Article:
CARTER, Charles Rooking
Contractor, politician, and philanthropist.
A new biography of Carter, Charles Rooking appears in the Dictionary of New Zealand Biography on this site.
Charles Rooking Carter was born in Kendal, Westmorland, on 10 March 1822, the son of John Carter, builder. When the family fortunes declined after the death of his father in 1837 Carter tried various occupations, but eventually apprenticed himself to a builder. From the age of 17 he was a strong sympathiser with the Chartist movement and his early life was marked by an urge for study and self improvement. Residence in London from the age of 21 gave him opportunity both to develop his skills and, through adult education classes at the Westminster Institution, to continue broadening his knowledge and outlook. He took a leading part in the successful movement to shorten the hours of Saturday labour and wrote extensively in periodicals on labour conditions and the economic conditions of the working class. He gave qualified support to the revolutionary events of 1848 and in that April visited Paris and attended meetings of working-class delegations in the Luxembourg Palace.
His studies led him to advocate emigration and, in particular, emigration to New Zealand, as one means of relieving distress. Following his marriage to Jane Robieson in 1850, he left for New Zealand with his wife later in the year. In Wellington he quickly made a position for himself as a resourceful and enterprising contractor, among the works which he completed being harbour reclamation, sea walls, and the Wellington Provincial Buildings (1857).
When in England Carter had studied New Zealand prospects sufficiently closely to have become aware of the attractions of the Wairarapa for settlement. In 1853 he was elected to the committee of the Wairarapa Small Farms Association, an organisation responsible for the settlement of Greytown and Masterton. By a complex series of events he later became the sole trustee of the association and reported on its affairs to the original settlers and members in 1860. In 1867 his suggestion that the unsold lands should be used for educational purposes within the district led directly to the establishment of the Greytown and Masterton land trusts. Carter represented the Wairarapa both in the Wellington Provincial Council (1857–64) and in the General Assembly (1859–65). It was his work for the district and the knowledge which the Three Mile Bush settlers had gained from him while he was building the first Waiohine bridge which led to their recommending that the settlement be named in his honour “Carterville” (Carterton).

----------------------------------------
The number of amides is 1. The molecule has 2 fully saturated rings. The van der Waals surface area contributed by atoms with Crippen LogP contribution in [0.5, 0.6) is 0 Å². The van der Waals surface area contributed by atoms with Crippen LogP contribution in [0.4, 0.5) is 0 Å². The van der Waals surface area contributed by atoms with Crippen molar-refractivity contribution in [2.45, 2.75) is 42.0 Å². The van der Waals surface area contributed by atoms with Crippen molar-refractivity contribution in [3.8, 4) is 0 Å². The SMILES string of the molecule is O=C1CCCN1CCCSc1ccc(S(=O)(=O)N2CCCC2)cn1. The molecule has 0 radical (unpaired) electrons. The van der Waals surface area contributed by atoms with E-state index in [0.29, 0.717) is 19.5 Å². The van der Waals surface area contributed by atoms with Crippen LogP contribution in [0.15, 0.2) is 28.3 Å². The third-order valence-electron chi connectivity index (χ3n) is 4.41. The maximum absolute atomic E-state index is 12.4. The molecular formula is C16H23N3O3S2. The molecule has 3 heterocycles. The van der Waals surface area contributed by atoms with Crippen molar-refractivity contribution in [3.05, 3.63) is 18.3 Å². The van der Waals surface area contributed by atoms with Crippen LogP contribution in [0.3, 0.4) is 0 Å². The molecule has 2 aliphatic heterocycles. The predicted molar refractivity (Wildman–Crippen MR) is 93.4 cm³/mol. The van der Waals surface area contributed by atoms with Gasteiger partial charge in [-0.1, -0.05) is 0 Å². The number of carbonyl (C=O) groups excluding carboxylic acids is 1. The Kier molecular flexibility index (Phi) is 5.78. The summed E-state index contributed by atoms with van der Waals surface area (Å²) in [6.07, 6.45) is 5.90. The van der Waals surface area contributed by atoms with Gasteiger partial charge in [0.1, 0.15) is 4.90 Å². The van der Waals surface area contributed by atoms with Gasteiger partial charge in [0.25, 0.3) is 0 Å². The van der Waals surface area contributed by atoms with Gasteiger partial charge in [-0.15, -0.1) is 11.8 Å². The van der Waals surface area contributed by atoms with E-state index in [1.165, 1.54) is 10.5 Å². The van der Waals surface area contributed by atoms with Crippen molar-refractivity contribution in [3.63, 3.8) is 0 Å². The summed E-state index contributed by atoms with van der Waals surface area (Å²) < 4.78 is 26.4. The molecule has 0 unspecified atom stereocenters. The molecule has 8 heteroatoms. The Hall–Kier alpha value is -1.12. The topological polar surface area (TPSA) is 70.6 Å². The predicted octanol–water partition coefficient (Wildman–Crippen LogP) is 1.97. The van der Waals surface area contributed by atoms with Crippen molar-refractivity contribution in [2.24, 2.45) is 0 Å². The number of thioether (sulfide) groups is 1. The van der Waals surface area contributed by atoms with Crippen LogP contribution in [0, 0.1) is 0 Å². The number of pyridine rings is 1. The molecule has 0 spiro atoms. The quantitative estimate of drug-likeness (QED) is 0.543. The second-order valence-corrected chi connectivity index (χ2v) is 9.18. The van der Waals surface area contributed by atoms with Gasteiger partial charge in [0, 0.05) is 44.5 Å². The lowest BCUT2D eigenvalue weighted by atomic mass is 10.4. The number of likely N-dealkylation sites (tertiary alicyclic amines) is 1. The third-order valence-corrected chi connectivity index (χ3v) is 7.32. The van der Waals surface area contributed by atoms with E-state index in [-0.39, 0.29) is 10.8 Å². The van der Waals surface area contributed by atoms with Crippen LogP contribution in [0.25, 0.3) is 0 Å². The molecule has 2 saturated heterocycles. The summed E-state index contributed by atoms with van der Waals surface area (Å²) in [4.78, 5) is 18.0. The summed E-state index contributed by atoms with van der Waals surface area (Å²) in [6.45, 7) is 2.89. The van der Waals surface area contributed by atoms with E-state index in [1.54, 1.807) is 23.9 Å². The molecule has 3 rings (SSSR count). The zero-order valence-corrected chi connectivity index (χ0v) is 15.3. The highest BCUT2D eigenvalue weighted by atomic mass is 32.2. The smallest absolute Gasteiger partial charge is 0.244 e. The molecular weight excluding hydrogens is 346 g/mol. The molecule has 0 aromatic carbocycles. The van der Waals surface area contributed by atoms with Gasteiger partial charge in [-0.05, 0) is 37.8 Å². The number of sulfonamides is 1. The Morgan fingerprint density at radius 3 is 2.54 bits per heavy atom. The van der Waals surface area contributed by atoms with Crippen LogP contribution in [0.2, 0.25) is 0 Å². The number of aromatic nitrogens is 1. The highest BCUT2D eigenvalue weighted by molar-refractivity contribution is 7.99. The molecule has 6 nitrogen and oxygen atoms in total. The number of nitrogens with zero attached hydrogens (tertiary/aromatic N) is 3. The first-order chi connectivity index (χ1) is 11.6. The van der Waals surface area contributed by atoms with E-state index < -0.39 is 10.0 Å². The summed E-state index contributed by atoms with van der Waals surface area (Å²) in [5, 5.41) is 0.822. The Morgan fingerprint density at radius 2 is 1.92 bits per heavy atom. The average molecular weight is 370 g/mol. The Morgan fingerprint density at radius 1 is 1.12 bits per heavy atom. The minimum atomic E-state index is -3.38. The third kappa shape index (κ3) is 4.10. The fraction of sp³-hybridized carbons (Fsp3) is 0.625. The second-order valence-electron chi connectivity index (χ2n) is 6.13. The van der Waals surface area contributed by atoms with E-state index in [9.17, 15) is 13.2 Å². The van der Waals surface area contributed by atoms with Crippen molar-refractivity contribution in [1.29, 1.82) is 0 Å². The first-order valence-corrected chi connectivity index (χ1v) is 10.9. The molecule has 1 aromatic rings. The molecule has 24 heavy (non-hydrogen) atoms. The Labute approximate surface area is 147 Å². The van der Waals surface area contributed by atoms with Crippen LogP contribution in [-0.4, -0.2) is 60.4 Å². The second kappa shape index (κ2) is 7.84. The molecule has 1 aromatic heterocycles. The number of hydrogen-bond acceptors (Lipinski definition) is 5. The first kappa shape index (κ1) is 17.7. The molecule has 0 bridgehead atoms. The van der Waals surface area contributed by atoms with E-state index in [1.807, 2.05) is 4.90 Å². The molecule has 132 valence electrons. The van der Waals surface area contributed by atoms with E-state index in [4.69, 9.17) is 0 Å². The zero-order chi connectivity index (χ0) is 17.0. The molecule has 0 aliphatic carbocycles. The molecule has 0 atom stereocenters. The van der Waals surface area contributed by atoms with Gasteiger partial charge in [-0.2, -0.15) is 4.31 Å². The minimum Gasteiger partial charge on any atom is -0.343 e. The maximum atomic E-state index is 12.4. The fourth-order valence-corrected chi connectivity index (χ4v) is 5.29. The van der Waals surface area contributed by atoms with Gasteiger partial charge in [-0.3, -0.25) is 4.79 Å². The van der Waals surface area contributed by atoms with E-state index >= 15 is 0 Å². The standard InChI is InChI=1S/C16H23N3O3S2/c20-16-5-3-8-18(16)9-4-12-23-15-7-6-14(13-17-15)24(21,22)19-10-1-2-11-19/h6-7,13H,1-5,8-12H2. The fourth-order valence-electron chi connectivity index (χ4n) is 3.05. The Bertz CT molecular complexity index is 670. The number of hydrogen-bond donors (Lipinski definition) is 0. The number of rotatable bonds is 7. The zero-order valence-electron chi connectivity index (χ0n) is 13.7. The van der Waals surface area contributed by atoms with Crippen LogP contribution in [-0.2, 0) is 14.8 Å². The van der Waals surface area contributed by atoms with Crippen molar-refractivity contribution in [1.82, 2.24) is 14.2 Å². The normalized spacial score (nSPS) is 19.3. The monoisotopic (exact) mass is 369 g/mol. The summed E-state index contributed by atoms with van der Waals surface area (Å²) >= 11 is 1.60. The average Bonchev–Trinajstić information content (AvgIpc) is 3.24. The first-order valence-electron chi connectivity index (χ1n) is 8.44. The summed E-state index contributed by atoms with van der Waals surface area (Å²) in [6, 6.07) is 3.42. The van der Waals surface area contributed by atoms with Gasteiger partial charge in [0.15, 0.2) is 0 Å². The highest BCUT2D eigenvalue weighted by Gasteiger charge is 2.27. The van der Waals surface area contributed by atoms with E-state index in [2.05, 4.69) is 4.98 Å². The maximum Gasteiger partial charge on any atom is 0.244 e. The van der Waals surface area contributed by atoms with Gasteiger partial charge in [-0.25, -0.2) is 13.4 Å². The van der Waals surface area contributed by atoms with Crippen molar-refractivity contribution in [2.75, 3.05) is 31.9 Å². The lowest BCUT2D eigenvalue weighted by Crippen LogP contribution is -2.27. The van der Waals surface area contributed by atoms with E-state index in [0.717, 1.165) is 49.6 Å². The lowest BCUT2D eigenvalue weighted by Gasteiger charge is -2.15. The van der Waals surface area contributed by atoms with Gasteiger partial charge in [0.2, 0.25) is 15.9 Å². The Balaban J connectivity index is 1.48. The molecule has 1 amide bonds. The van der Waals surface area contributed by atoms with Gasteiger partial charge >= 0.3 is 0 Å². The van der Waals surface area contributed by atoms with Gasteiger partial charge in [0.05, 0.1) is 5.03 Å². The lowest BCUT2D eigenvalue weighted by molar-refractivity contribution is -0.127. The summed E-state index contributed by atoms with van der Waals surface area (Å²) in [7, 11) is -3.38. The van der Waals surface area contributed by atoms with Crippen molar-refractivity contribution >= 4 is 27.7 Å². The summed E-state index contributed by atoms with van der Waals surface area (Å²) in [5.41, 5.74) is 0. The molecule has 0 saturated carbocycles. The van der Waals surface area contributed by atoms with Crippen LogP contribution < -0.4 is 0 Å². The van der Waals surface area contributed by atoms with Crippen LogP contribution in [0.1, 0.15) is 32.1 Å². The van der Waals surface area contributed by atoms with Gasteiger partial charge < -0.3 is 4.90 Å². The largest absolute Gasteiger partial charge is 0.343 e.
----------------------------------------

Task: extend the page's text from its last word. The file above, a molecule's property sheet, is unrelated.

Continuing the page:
Carter's business success and wanderlust permitted his early return to England in 1863 for a four-year interval and again for most of the latter part of his life. Between 1857 and 1863, by a series of purchases of small holdings, he had formed the East Taratahi or Parkvale estate which, however, was inadequately developed during his ownership. While overseas he kept in touch with Carterton, and his direct assistance to the borough library made it, by the middle 1880s, probably the best in the country outside the main centres. Carter died at Wellington on 22 July 1896. He made several bequests to the town during his life and left £2,500 for the establishment of the Carter Home for “aged poor men”. His bequests, including a significant book and pamphlet collection to the New Zealand Institute and the residue of his estate for the erection of an astronomical observatory for Wellington, were noteworthy.
Although prolix and even tedious in literary style and unpolished in address, Carter by energy and shrewdness gained a modest success which he was prepared to share in part with the general community – in all probability due to the promptings of his early Chartist theories.
by Austin Graham Bagnall, M.A., A.L.A., Librarian, National Library Centre, Wellington.
- Life and Recollections of a New Zealand Colonist, Carter, C. R., et al. (3 vols., 1866–75)
- A History of Carterton, Bagnall, A. G. (1957).